San Francisco, California
London, United Kingdom
Human Agenda invites you to a dialog with Gus Speth, titled America the Possible: Last Chance to Get It Right.
This event is co-sponsored by
Acterra, De Anza Kirsch Center for Environmental Studies, San Jose State University Environmental Studies Dept., Santa Clara University Environmental Studies Institute, Sierra Club Loma Prieta Chapter, Santa Clara County Creeks Coalition and TransForm.
- 6:30 - 7:00 PM: Tour of the Kirsch Center (rated as the first community college LEED platinum building in the nation)
- 7:00 - 7:30 PM: hors d'oevre, meet Gus and get your book sign
- 7:30 - 8:30 PM: Presentation and Q&A's
Fee: FREE AND OPEN TO THE PUBLIC
Parking: carpool and public transportation is highly recommended. If you drive, bring $2 for the parking meter and park in Lot D, Kirsch Center Environmental Study Area or Lot E, Child Development Center Science Center Planetarium S Quad.
For more information contact/click: Elizabeth Sarmiento
The discussion will be based on the third book in his award-winning American Crisis series. In his book, Speth looks unsparingly at the sea of troubles in which the United States now finds itself, charts a course through the discouragement and despair commonly felt today, and envisions what he calls America the Possible, an attractive and plausible future that we can still realize.
Speth joined the faculty of the Vermont Law School as Professor of Law in 2010. He also serves as Distinguished Senior Fellow at both Demos and the United Nations Foundation.
In 2009 he completed his decade-long tenure as Dean, Yale School of Forestry and Environmental Studies. From 1993 to 1999, Gus Speth was Administrator of the United Nations Development Programme and chair of the UN Development Group. Prior to his service at the UN, he was founder and president of the World Resources Institute; professor of law at Georgetown University; chairman of the U.S. Council on Environmental Quality (Carter Administration); and senior attorney and cofounder, Natural Resources Defense Council. Throughout his career, Speth has provided leadership and entrepreneurial initiatives to many task forces and committees whose roles have been to combat environmental degradation and promote sustainable development, including the President’s Task Force on Global Resources and Environment; the Western Hemisphere Dialogue on Environment and Development; and the National Commission on the Environment. Among his awards are the National Wildlife Federation’s Resources Defense Award, the Natural Resources Council of America’s Barbara Swain Award of Honor, a 1997 Special Recognition Award from the Society for International Development, Lifetime Achievement Awards from the Environmental Law Institute and the League of Conservation Voters, and the Blue Planet Prize. He holds honorary degrees from Clark University, the College of the Atlantic, the Vermont Law School, Middlebury College, the University of South Carolina, and Green Mountain College. He is the author, co-author or editor of seven books including the award-winning The Bridge at the Edge of the World: Capitalism, the Environment, and Crossing from Crisis to Sustainability and Red Sky at Morning: America and the Crisis of the Global Environment. His latest book is America the Possible: Manifesto for a New Economy, published by Yale Press in September 2012.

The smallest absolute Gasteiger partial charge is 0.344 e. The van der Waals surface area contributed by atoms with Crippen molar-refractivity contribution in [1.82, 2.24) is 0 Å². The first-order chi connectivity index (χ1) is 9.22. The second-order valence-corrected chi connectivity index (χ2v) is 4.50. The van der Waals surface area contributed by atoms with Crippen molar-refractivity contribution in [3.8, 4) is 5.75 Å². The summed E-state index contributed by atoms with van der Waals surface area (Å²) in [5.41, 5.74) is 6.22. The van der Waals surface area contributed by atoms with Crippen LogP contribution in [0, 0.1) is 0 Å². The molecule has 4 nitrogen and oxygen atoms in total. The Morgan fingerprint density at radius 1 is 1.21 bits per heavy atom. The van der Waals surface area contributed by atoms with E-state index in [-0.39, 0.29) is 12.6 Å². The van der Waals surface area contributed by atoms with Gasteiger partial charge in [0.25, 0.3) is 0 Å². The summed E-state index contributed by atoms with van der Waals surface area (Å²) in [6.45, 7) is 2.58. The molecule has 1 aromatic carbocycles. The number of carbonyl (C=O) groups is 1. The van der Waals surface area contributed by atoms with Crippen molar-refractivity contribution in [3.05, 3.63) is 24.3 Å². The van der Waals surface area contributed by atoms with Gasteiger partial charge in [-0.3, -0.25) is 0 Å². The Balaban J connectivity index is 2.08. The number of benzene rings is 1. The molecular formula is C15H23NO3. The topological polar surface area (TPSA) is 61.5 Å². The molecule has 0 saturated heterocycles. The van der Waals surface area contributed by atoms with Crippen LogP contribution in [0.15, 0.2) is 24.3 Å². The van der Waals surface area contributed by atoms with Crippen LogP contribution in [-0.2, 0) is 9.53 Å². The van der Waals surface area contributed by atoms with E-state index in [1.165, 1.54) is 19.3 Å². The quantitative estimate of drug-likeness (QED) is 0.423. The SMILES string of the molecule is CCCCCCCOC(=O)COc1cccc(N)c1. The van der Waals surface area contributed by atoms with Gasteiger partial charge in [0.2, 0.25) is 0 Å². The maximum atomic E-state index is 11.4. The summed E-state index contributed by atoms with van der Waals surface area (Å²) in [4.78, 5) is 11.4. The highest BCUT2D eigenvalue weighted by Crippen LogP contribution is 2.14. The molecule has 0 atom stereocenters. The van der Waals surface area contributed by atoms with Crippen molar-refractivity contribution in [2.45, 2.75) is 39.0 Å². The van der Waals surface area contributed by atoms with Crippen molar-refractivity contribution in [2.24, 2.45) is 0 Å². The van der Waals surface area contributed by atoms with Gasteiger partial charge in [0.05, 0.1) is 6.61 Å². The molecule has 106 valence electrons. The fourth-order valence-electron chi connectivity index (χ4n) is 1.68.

Professor Speth currently serves on the boards of the Natural Resources Defense Council, New Economics Institute, New Economy Network, Center for a New American Dream, Climate Reality Project, and the Institute for Sustainable Communities.
He graduated from Yale University in 1964 with a BA in Political Science, and subsequently earned an M.Litt. in Economics from Oxford University in 1966 as a Rhodes Scholar and his JD from the Yale Law School in 1969. After law school, he served as law clerk to Supreme Court Justice Hugo L. Black.
When & Where
The mission of Human Agenda is to envision a world where the human needs of all can be met, engage the community in forging local institutions that are democratic, cooperative, egalitarian, sustainable, and kind, and take individual responsibility to embody the change we’d like to see.
Human Agenda believes that human beings require appropriate resources and time as well as an ethic of love to engage in the human need fulfilling activities that make our lives full, meaningful, and satisfying. Key to meeting our human needs is access to reduced working hours at a livable wage. Without a reasonable work week and reasonable time for other essential human activities like our health, our relationships, our community, our lifelong learning, our civic engagement, and our self-realization, we cannot reach peace, growth, and fulfillment for ourselves, our society, or our world.